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How to price your coaching program the easy way (feat. Bryan Halverson)

based on a timeless law of value

Have you been struggling with pricing your coaching program?

My friend Bryan Halverson wrote about how to calculate your coaching rates 2 months ago, but today I asked him to be our guest and share more about the supply and demand principle in coaching, and how you can use it to dynamically adapt your pricing in your ever-changing business.


Is your coaching practice profitable yet?

Have you determined your startup costs and what to charge for coaching yet?

Maybe this will help.

Let’s talk a little about supply and demand, 2 basic principles of economics.

Now don’t go passing out and jumping to some other distraction. This 2-minute read might just make you some money.

Supply and demand are 2 factors that interact with each other. One influences the other.

Let’s define each.

Demand is how much of something people want.

Supply is how much of that something is available.

Your coaching supply is your content and your time available to coach.

Your coaching demand is how many clients you have.

If your coaching demand is low, you will have an excess supply (too much time on your hands or unused content).

If supply is low, you don’t have enough time to coach all of the clients that want your help (wouldn’t that be an amazing place to be at?!?)

And when supply is high and demand is low (too much time and not enough clients), that is the time to lower your price. Some revenue is better than none right (as long as you are still covering your costs).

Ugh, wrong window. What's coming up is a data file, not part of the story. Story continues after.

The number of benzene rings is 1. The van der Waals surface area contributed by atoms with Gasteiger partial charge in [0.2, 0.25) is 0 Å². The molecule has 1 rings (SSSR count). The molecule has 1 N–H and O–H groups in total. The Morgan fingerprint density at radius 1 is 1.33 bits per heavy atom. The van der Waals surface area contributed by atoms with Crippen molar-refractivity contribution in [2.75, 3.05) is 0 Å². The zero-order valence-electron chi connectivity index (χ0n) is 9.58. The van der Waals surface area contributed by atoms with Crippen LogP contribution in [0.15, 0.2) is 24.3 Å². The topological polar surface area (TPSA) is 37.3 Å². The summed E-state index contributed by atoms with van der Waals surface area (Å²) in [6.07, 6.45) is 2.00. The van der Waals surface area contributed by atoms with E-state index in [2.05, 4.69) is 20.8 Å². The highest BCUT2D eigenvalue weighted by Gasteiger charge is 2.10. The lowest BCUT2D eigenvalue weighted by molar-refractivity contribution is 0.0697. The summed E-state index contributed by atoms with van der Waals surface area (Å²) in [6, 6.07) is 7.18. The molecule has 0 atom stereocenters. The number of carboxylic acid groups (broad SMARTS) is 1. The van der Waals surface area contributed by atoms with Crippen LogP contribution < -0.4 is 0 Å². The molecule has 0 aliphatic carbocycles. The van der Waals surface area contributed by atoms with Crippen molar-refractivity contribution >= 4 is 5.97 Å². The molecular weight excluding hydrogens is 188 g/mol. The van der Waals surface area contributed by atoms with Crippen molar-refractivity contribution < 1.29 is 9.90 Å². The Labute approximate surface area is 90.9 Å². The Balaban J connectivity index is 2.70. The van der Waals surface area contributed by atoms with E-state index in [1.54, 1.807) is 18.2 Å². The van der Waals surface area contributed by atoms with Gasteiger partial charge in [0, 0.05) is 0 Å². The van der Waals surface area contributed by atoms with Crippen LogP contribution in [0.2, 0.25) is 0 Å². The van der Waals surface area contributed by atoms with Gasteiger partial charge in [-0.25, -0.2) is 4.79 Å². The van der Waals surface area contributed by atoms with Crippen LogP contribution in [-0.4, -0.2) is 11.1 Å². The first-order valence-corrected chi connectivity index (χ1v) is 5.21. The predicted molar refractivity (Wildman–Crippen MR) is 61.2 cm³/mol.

This is the economics behind why Kirk recommends getting practice clients at first – what else would you do with your time, and you need the practice!

But once demand is high and your supply is low, that is the time to raise your prices. (Remember that Kirk has taught us that after your first 5 clients you should start charging, and after the next 5 you should raise your prices, and so on.)

Business has an ebb and flow to it. There can be seasonality in your coaching business. So determine your base rate (the break-even point to cover your fixed and variable costs as well as your time) and then experiment with different prices to see what attracts more clients. Offer sales and promotions and scholarships to increase demand when supply gets too high.

This is your business, and there often isn’t a right or wrong (unless you are losing money) about it. You get to be the creator of it, so what do you want to create?

Sign up for Coach Fast Track to get help becoming a better coach, and I’d love to help you with the financial aspects of your business so you can maximize your financial results!

Happy Coaching!

The rumors are true…

I’m launch a BRAND-SPANKING new class called Captain of Your Soul.

Watch the epic trailer for it here!:

Quote of the week:

Don’t live the same day over and over again and call that a life. Life is about evolving mentally, spiritually, and emotionally.

Germany Kent

Song of the week:

- Kirk

Need help getting started with your coaching business?

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